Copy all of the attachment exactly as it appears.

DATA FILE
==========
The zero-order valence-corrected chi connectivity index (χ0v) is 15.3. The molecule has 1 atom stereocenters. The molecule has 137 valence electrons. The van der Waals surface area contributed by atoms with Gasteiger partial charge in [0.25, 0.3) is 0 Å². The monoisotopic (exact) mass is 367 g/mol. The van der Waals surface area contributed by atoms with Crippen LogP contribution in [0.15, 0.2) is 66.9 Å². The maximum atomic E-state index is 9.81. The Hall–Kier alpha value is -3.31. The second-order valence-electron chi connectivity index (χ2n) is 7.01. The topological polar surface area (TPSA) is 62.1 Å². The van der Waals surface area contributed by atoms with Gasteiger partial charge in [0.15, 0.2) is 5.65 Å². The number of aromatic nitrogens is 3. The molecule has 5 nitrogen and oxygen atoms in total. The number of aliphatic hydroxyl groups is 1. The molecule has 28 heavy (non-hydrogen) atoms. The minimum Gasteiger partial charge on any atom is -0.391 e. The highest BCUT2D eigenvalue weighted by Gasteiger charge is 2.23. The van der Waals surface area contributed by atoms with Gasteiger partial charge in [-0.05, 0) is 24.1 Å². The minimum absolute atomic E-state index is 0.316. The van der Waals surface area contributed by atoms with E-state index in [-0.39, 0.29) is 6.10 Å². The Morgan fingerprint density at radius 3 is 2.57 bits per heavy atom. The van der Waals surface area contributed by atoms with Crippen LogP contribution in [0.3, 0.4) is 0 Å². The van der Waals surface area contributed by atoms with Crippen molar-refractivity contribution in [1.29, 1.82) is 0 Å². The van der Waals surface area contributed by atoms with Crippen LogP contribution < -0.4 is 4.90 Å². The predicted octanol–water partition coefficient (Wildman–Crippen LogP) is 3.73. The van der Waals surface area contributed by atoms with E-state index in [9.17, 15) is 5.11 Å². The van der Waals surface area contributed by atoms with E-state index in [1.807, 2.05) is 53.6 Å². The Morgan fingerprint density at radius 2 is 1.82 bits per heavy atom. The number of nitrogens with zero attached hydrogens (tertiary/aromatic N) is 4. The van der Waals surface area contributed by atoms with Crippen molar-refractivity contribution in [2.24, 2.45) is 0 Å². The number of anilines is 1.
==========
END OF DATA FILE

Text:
The zero-order valence-corrected chi connectivity index (χ0v) is 15.3. The molecule has 1 atom stereocenters. The molecule has 137 valence electrons. The van der Waals surface area contributed by atoms with Gasteiger partial charge in [0.25, 0.3) is 0 Å². The monoisotopic (exact) mass is 367 g/mol. The van der Waals surface area contributed by atoms with Crippen LogP contribution in [0.15, 0.2) is 66.9 Å². The maximum atomic E-state index is 9.81. The Hall–Kier alpha value is -3.31. The second-order valence-electron chi connectivity index (χ2n) is 7.01. The topological polar surface area (TPSA) is 62.1 Å². The van der Waals surface area contributed by atoms with Gasteiger partial charge in [0.15, 0.2) is 5.65 Å². The number of aromatic nitrogens is 3. The molecule has 5 nitrogen and oxygen atoms in total. The number of aliphatic hydroxyl groups is 1. The molecule has 28 heavy (non-hydrogen) atoms. The minimum Gasteiger partial charge on any atom is -0.391 e. The highest BCUT2D eigenvalue weighted by Gasteiger charge is 2.23. The van der Waals surface area contributed by atoms with Gasteiger partial charge in [-0.05, 0) is 24.1 Å². The minimum absolute atomic E-state index is 0.316. The van der Waals surface area contributed by atoms with E-state index in [-0.39, 0.29) is 6.10 Å². The Morgan fingerprint density at radius 3 is 2.57 bits per heavy atom. The van der Waals surface area contributed by atoms with Crippen LogP contribution in [0.3, 0.4) is 0 Å². The van der Waals surface area contributed by atoms with Crippen molar-refractivity contribution in [1.29, 1.82) is 0 Å². The van der Waals surface area contributed by atoms with Crippen LogP contribution < -0.4 is 4.90 Å². The predicted octanol–water partition coefficient (Wildman–Crippen LogP) is 3.73. The van der Waals surface area contributed by atoms with E-state index in [9.17, 15) is 5.11 Å². The van der Waals surface area contributed by atoms with E-state index in [1.807, 2.05) is 53.6 Å². The Morgan fingerprint density at radius 2 is 1.82 bits per heavy atom. The number of nitrogens with zero attached hydrogens (tertiary/aromatic N) is 4. The van der Waals surface area contributed by atoms with Crippen molar-refractivity contribution in [2.24, 2.45) is 0 Å². The number of anilines is 1.